Here’s an example of how this works: a business unit might not understand how their requirement impacts our collective network capability or costs. But by thinking about the requirements from a cross company and enterprise IT perspective and understanding how technology is leveraging more and more of the internet versus on-premises type applications, we’re able to justify adoption of SD-WAN (software defined wide area networking) over MPLS (multi-protocol label switching) technology. We’re able to be more forward-thinking about technology and the impacts on the business for the longer term.
Once we’ve got the strategic plan with a three to five-year outlook, we then translate that into investments. We apply a rigorous investment prioritization methodology used across the company in which we line up investments, look at the return on investment, prioritize, and determine where we draw the line. The predisposition of our company is to be very focused on innovation and technology.
Things like digital excellence, our Industry 4.0 initiative, the setup of what we call our Exponential Learning Unit within the company, these are all areas we know ahead of time that we want to fund.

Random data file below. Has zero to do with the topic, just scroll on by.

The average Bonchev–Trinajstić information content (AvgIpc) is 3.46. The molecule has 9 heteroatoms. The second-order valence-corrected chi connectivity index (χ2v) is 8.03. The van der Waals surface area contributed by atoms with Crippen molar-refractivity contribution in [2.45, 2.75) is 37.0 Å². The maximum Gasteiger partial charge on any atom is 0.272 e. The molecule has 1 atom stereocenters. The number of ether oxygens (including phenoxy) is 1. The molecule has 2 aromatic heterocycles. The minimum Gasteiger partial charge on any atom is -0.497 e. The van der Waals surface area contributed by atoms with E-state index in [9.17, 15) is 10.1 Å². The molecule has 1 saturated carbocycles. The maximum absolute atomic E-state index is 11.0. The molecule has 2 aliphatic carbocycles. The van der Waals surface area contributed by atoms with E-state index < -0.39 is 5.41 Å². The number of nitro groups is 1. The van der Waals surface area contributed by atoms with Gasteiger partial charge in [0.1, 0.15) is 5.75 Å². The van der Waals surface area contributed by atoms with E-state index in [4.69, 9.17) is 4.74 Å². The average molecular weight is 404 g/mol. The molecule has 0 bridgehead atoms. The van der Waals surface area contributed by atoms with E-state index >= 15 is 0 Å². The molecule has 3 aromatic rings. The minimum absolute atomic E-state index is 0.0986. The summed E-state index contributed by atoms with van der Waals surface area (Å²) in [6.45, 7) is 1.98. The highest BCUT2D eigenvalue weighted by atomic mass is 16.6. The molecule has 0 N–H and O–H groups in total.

You may be asking, what exactly is an Exponential Learning Unit? Well, it is our newest step in driving innovation for the company. We think of innovation as having many layers:
- Layer 1 is Innovation at the Core. We have been very successful through the years at this level with all our business unit engineering teams innovating their products and solutions to better solve customer needs.
- Layer 2 is Breakthrough Innovation. Over the past several years, our business units have dedicated small teams, located in separate locations, to innovate and experiment around “big” opportunities. If successful, these innovations get rolled back into the product teams for commercialization. But, there is some innovation that needs to occur outside the core product teams that may drive new business models or adjacency offerings that might not be a direct fit for commercialization within a business unit that has quarterly goals and objectives.